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On Wednesday, September 9, 2015, Kamehameha Schools and the University of Hawaiʻi signed a memorandum of understanding, formalizing a new partnership called Hui Hoʻopili ʻĀina, a uniting to commit to supporting all that nourishes the mind, body and spirit.

“This represents a commitment between both institutions to advance Native Hawaiian student success, including through post secondary education,” said UH President David Lassner. “To advance our understanding and propagation of ʻIke Hawaiʻi, Hawaiian language, culture, and protection of the environment.”

“You know what is really important for us is this partnership, a partnership with the University of working together towards our common goals,” said Kamehameha Schools CEO Jack Wong. “We have a lot going on with the university but having a purposeful partnership where we are working together for Native Hawaiian student success is critical for us.”

Setting the path forward

The agreement is the result of more than a year of work by representatives of both institutions that began in March 2014. A summit was held four months later in July that covered numerous areas, including early college success, past and current partnerships and common goals. The effort led to pilot initiatives and multiple follow up meetings and discussions.

The day after the signing of the memorandum of agreement, a second summit was held. Attended by more than 75 leaders and representatives from both organizations, their mission was to set the path forward.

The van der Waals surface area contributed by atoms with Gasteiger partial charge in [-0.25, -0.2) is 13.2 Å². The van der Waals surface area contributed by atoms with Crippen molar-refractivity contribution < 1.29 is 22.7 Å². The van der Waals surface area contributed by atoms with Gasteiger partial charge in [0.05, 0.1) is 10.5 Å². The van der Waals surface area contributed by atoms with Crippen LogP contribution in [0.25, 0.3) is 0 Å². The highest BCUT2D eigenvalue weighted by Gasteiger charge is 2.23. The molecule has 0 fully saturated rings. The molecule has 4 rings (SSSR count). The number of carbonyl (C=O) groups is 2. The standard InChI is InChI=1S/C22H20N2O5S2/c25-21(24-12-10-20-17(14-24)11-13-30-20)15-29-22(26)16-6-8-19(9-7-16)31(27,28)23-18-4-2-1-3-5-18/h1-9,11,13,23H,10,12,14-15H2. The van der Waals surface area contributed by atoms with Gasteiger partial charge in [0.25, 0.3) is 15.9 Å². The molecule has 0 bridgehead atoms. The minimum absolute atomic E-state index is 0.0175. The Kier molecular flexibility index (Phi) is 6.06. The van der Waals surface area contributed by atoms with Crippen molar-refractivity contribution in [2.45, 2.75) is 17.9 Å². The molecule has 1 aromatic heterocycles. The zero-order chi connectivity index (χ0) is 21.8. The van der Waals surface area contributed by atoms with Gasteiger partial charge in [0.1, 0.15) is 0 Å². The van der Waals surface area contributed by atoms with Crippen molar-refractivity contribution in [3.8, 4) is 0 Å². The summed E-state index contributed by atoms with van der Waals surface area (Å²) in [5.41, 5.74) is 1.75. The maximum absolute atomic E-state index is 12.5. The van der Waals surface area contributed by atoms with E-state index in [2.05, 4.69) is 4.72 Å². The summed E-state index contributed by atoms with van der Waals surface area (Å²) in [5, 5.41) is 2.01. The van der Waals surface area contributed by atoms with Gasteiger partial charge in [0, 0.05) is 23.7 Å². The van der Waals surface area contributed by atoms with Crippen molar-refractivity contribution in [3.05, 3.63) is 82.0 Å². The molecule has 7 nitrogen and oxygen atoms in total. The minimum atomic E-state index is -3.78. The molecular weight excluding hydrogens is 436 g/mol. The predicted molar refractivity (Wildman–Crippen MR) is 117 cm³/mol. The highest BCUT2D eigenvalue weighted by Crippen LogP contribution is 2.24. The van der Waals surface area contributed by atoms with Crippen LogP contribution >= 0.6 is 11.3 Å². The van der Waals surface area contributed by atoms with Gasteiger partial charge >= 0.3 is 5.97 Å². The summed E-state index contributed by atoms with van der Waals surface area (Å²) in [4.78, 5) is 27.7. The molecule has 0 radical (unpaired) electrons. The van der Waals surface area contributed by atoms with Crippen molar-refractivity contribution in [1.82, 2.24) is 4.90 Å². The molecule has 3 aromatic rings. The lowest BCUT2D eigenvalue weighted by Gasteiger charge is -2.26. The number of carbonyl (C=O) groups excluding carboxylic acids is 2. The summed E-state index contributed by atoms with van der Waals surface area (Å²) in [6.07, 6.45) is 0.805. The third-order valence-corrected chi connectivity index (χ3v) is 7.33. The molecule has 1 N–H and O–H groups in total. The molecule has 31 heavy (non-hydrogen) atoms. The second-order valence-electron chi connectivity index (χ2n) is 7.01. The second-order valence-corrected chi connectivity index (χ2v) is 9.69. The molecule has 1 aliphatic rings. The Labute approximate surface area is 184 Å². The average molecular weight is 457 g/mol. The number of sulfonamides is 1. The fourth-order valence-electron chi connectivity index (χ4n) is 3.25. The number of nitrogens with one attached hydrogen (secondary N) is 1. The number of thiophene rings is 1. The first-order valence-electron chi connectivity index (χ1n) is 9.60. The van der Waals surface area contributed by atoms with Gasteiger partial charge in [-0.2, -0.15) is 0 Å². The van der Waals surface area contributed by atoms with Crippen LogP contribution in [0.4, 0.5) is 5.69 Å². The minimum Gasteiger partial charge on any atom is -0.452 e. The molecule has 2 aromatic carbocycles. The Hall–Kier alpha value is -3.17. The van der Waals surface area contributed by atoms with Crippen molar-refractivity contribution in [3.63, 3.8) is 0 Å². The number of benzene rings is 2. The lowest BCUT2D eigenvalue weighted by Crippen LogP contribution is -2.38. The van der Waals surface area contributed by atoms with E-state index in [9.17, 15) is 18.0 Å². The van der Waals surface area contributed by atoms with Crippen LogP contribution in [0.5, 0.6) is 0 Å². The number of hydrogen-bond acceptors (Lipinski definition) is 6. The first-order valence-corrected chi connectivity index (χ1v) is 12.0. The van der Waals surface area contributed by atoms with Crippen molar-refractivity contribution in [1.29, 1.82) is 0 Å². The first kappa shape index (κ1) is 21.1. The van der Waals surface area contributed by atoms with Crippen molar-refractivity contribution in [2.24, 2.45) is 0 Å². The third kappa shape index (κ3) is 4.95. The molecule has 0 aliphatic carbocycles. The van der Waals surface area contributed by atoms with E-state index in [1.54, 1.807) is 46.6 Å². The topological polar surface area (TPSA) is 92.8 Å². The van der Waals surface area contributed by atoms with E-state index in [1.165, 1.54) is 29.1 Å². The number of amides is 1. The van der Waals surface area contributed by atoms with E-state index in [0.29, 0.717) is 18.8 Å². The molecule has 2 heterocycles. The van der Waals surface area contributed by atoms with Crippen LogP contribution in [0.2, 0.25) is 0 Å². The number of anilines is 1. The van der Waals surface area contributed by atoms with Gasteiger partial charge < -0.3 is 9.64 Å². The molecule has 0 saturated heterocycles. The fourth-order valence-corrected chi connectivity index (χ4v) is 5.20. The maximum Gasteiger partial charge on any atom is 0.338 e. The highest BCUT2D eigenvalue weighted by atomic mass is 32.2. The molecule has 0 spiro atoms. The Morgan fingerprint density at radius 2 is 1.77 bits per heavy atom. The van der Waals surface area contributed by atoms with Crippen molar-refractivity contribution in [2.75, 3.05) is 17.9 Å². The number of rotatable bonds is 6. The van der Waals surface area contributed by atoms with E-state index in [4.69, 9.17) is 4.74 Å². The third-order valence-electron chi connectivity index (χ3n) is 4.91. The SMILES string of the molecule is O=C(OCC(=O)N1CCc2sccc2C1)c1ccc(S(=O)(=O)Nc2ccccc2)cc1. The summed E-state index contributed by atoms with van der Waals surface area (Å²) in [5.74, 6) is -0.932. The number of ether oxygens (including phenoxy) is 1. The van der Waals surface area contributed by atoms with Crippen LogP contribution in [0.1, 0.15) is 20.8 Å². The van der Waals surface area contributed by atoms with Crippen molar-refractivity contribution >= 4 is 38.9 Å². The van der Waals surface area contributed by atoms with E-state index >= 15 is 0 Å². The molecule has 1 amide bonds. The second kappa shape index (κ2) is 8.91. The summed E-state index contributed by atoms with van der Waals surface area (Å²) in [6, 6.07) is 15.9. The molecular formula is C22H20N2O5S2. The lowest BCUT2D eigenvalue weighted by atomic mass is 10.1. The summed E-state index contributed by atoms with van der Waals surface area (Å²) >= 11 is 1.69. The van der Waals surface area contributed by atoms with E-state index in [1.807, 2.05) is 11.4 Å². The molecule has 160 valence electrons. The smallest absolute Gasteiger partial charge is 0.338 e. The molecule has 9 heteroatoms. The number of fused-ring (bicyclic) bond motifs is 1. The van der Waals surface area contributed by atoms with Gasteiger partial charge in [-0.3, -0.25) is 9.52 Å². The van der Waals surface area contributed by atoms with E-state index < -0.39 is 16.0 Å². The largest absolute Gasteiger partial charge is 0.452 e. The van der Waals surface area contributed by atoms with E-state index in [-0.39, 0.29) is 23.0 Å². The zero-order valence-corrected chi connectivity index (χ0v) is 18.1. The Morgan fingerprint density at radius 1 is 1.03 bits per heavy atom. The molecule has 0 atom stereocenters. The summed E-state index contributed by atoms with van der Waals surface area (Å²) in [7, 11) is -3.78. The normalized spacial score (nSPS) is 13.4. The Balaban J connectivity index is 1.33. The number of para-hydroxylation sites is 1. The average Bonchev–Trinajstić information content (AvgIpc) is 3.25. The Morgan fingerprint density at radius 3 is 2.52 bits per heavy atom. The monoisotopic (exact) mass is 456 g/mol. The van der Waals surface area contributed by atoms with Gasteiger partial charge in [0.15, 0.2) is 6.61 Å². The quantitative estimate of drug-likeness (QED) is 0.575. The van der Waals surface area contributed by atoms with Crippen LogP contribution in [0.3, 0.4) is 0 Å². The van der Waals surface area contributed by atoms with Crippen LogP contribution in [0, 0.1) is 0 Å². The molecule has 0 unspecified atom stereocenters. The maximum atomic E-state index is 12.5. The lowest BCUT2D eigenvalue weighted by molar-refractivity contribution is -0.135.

“Two powerful organizations like Kamehameha and like the University of , coming together, to put basically the muscle of our organizations and our good thinking around how do we support Native Hawaiian students to go on to post secondary, knowing how crucial that step is to their life long success,” said Shawn Kanaʻiaupuni, executive strategy consultant, Kamehameha Schools.

Six key initiatives

Working groups made up of administrators and faculty from both organizations are now focused on six key initiatives:

  1. Early college programs like the model that currently exists at Kamehameha Maui, where students earn college credits in high school, is now being developed at Hilo and on Oʻahu.
  2. A collaboration on Kamehameha’s Mōʻiliʻili redevelopment project focused on designing a culturally rich and educationally and economically viable community at the gateway of the UH Mānoa campus.
  3. Data sharing that will help develop a greater understanding of student pathways by identifying and eliminating barriers and success gaps.
  4. Living Learning Labs that will include ʻāina and site-based learning laboratories to encourage and support Native Hawaiian science and Aloha ʻĀina.
  5. ʻIke Hawaiʻi that will advance and strengthen expectations and the future workforce, increase access and support and achieve normalization of the Hawaiian language.
  6. Financial Aid and Student Persistence that will ensure wrap-around support for undergraduate students to complete their degree programs in four years.

Said Maenette Benham, dean of UH Mānoa’s Hawaiʻinuiākea School of Hawaiian Knowledge, “What I think that people need to understand is that we do have a diverse group of folks working on important questions, and we hope that within the next year to two years, that we will begin to see results.”

UH and Kamehameha Schools officials formalize the partnership between the two organizations.
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